Activists, lawmakers protest amendment to advance pipeline replacement

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ST. PAUL — Activists and a handful of Minnesota lawmakers say an amendment to a House energy and jobs bill would allow oil companies to sidestep public and environmental review of pipelines.

House Energy Chairman Pat Garofalo said an amendment to his energy bill would allow Canadian oil company Enbridge to replace Line 3, a decades-old pipeline, under an agreement with the federal government.

The amendment would allow the company to forego Public Utilities Commission review, a measure opponents worry would eliminate the public review process and allow the company to dodge alternative route evaluations.

Rep. Peggy Flanagan, D-St. Louis Park, said the provisions would be especially detrimental to the state's American Indian communities.

She compared the proposed pipeline to the controversial Dakota Access Pipeline in southern North Dakota.

A member of the White Earth Nation, Flanagan said the bill's language would mean

"Enbridge can just come on in and put their pipeline wherever they'd like to put it without consulting the public, without consulting tribes, without consulting Minnesotans."

Activists joined Flanagan and other lawmakers at the Minnesota Capitol Thursday, April 4 to protest the bill.

Drumming, singing and chanting echoed through the Capitol as activists gathered in front of the House chamber before representatives debated.

Among the activists was Nancy Davis-Ortiz with the Native Lives Matter Elder Council.

"There should be transparency of intent, total citizen input," Davis-Ortiz said during a news conference. "This bill takes away our voice and allows secrecy to rule. ... We all have the right to clean water, clean air and unpolluted land."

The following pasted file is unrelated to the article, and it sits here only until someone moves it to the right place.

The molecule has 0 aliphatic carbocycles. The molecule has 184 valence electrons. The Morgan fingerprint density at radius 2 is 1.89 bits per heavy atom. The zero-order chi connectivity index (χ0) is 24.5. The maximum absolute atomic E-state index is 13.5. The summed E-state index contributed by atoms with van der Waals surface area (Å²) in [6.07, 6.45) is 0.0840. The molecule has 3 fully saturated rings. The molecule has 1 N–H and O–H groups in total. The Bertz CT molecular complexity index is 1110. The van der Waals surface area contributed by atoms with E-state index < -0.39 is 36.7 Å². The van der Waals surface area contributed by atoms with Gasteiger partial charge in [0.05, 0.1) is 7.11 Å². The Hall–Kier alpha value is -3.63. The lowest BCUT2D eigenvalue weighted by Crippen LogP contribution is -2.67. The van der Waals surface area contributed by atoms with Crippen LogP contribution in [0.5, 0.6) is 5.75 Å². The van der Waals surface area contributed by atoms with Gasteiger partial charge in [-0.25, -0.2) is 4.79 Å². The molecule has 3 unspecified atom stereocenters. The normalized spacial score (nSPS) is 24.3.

Garofalo called his bill's opposition "mindless, fact-free and led by science-deniers."

"The environmental extremists who are using the regulatory process to delay the decision on this are hurting Minnesota," Garofalo, a Republican from Farmington, told reporters. "They're hurting the economy, they're putting the environment at risk and, worst of all, they're delaying needed improvements for our economy in greater Minnesota."

Legislators who support Garofalo's amendment cited economic benefits and safety improvements compared to oil trains.

Rep. Dan Fabian, a Roseau Republican, said pipelines make up the largest portion of tax revenues of Kittson and Marshall counties in his district.

"If the Line 3 replacement doesn't take place, what's the plan, members, for covering that lost revenue?" he said during the House floor debate.

Despite the bill's mixed support in the House, Garofalo said Dayton has expressed support for the pipeline replacement.

The project is part of a larger House energy and jobs bill.

Among the highlights Garofalo identified in his bill were expansion of northwestern Minnesota company Digi-Key, investments in agriculture infrastructure and improving access to cleaner, more affordable energy.

He also included programs he said would "jump-start" the growth of workforce housing in rural communities.

The House debate on the bill continued into Thursday night.

House members approved Garofalo's Enbridge amendment 75-57.